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Reviews of Educational Material  |   May 2016
Basic Clinical Anesthesia
Author Notes
  • Johns Hopkins University School of Medicine, Baltimore, Maryland. dschwen1@jhmi.edu
  • (Accepted for publication December 29, 2015.)
    (Accepted for publication December 29, 2015.)×
Article Information
Reviews of Educational Material / Education / CPD / Patient Safety / Renal and Urinary Systems / Electrolyte Balance / Quality Improvement
Reviews of Educational Material   |   May 2016
Basic Clinical Anesthesia
Anesthesiology 5 2016, Vol.124, 1199. doi:10.1097/ALN.0000000000001030
Anesthesiology 5 2016, Vol.124, 1199. doi:10.1097/ALN.0000000000001030
Basic Clinical Anesthesia is a paperback introductory text of anesthesiology. It is comprehensive in its coverage of topics with 57 chapters including all the usual clinical topics, the history of anesthesia, and residency requirements and guidelines. The editors state that it is meant as an “all-in-one resource for medical students, residents, and practitioners who seek comprehensive up-to-date coverage of fundamental and core topics in anesthesiology.” The coverage of each topic is fairly typical and covers what you would expect from an introductory textbook starting with the basics and covering information important when initiating training in clinical anesthesia practice. It seems to be a good choice for trainees but certainly would not be the go-to text for seasoned practitioners. It could be used as good reference when building teaching materials for students or residents. It does not give the detail of the major comprehensive texts of anesthesiology. With this in mind, it could be quite useful as a quick review resource. A key question in the minds of residents is how this book could be used in preparation for the American Board of Anesthesiology Basic and Advanced examinations. There are chapters that cover the subspecialty areas of anesthesiology, and so this book does not specifically target the American Board of Anesthesiology Basic examination. Nevertheless, it appears that the chapters cover material likely to be tested in the nationally benchmarked examinations, and it appears written to prepare the reader for clinical practice not just for examination preparation. Some of the tables and figures seem to be very helpful in laying out and highlighting the material commonly tested on the examinations.
The style is appealing. The chapters are referenced and include questions for review. Information is delivered as a combination of text, tables, algorithms, and figures. There are many color figures; most are artists’ depictions of procedures, mechanisms of physiology, or drug function. The appendix includes some very useful care algorithms such as treatment of anaphylaxis, local anesthetic toxicity, and management of malignant hyperthermia. The style of the chapters is likely to appeal to both the text lovers and the visual learners, and additionally, the review questions allow some application of knowledge.
As a program director, I asked resident volunteers in our program to review chapters of this book and tell me whether they would find it a valuable study resource. The vast majority said that they would use this as a study resource. They specifically stated that they enjoyed the style of the chapters and would consider purchasing the book. Although each chapter had its strengths and weaknesses and the residents were generally able to define improvements that they thought would add to the value of the book, most thought of it as a valuable study resource. Most felt that a big strength of the book is its succinct delivery of the material. They also thought the schematics, tables, and the organization of the material into clearly labeled sections were a strength of the book. The questions were felt to be concise and easy to get through and reinforced some key details from the text. The reviewers said that this would be a great book geared toward residents/CA1s who are still trying to grasp a big-picture view of clinical anesthesia.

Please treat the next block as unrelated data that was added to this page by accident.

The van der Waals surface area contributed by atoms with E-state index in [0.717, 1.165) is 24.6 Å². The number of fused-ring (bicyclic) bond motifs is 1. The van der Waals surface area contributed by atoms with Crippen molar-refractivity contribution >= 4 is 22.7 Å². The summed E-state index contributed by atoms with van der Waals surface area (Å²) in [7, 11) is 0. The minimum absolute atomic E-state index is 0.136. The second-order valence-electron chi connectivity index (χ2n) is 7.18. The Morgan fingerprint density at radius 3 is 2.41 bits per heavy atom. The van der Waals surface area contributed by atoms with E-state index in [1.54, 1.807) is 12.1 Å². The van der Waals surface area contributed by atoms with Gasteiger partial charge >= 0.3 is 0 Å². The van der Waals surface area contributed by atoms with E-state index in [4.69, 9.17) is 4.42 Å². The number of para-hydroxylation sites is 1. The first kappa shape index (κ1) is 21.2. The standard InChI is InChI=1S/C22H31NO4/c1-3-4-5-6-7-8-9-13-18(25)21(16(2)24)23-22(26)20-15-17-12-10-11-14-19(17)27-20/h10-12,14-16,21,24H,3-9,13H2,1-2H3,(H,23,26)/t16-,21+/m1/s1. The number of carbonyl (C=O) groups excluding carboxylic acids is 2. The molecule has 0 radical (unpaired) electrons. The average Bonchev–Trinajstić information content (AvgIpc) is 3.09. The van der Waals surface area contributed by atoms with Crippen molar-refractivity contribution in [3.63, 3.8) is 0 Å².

Examples of some potential improvement areas included the following. The reviewer of the chapter on diuretics really liked the schematic of the nephron yet was confused by the x’s in the figure and additionally recommended a summary table to display uses, side effects, and electrolyte disturbances for each class of diuretic (this information was given in the text but would be easier to look up as a table). The reviewer of the chapter on robotic surgery appreciated how the chapter introduced the anesthetic considerations, that is, emphasis on the importance of patient positioning, position of the robot relative to the patient, carbon dioxide insufflation, and delay of emergence until removal of the robot. However, more specific descriptions of patient positioning and robot positioning are lacking in the chapter. Examples include protecting the patient’s face from robotic equipment in steep Trendelenburg position. Also, the consideration and planning involved in converting to an open surgery was never discussed. Finally, it would be helpful to have a discussion about the common complications involved with robotic surgery and the likelihood of those complications. For example, how common is it that a major artery is ligated and is it important to have blood available?
In summary, despite the occasional deficits in various chapters, resident reviewers felt that the book is written at a level especially useful to new trainees, that it gives highlights of pertinent information, is easy to read without unnecessary jargon, is succinct, and is well organized.
Deborah A. Schwengel, M.D., Johns Hopkins University School of Medicine, Baltimore, Maryland. dschwen1@jhmi.edu